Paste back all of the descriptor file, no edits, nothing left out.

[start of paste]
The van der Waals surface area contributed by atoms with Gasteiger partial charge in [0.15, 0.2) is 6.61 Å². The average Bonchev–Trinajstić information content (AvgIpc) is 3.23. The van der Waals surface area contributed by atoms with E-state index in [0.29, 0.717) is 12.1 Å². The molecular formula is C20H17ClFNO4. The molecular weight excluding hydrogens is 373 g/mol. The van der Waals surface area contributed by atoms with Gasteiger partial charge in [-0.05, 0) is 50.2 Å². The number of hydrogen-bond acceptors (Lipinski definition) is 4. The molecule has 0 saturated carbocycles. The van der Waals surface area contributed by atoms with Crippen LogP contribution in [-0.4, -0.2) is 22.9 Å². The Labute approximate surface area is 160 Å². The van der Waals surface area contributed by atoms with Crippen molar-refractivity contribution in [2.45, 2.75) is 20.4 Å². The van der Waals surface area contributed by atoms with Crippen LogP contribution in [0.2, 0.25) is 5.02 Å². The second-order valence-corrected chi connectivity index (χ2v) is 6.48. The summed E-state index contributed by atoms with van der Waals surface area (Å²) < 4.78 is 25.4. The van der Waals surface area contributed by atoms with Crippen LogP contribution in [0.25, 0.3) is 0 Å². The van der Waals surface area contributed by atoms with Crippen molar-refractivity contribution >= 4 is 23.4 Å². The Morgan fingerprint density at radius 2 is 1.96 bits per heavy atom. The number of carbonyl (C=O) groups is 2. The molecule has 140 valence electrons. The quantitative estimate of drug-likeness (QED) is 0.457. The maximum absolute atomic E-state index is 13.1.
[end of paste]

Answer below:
The van der Waals surface area contributed by atoms with Gasteiger partial charge in [0.15, 0.2) is 6.61 Å². The average Bonchev–Trinajstić information content (AvgIpc) is 3.23. The van der Waals surface area contributed by atoms with E-state index in [0.29, 0.717) is 12.1 Å². The molecular formula is C20H17ClFNO4. The molecular weight excluding hydrogens is 373 g/mol. The van der Waals surface area contributed by atoms with Gasteiger partial charge in [-0.05, 0) is 50.2 Å². The number of hydrogen-bond acceptors (Lipinski definition) is 4. The molecule has 0 saturated carbocycles. The van der Waals surface area contributed by atoms with Crippen LogP contribution in [-0.4, -0.2) is 22.9 Å². The Labute approximate surface area is 160 Å². The van der Waals surface area contributed by atoms with Crippen molar-refractivity contribution in [2.45, 2.75) is 20.4 Å². The van der Waals surface area contributed by atoms with Crippen LogP contribution in [0.2, 0.25) is 5.02 Å². The second-order valence-corrected chi connectivity index (χ2v) is 6.48. The summed E-state index contributed by atoms with van der Waals surface area (Å²) < 4.78 is 25.4. The van der Waals surface area contributed by atoms with Crippen LogP contribution in [0.25, 0.3) is 0 Å². The van der Waals surface area contributed by atoms with Crippen molar-refractivity contribution >= 4 is 23.4 Å². The Morgan fingerprint density at radius 2 is 1.96 bits per heavy atom. The number of carbonyl (C=O) groups is 2. The molecule has 140 valence electrons. The quantitative estimate of drug-likeness (QED) is 0.457. The maximum absolute atomic E-state index is 13.1.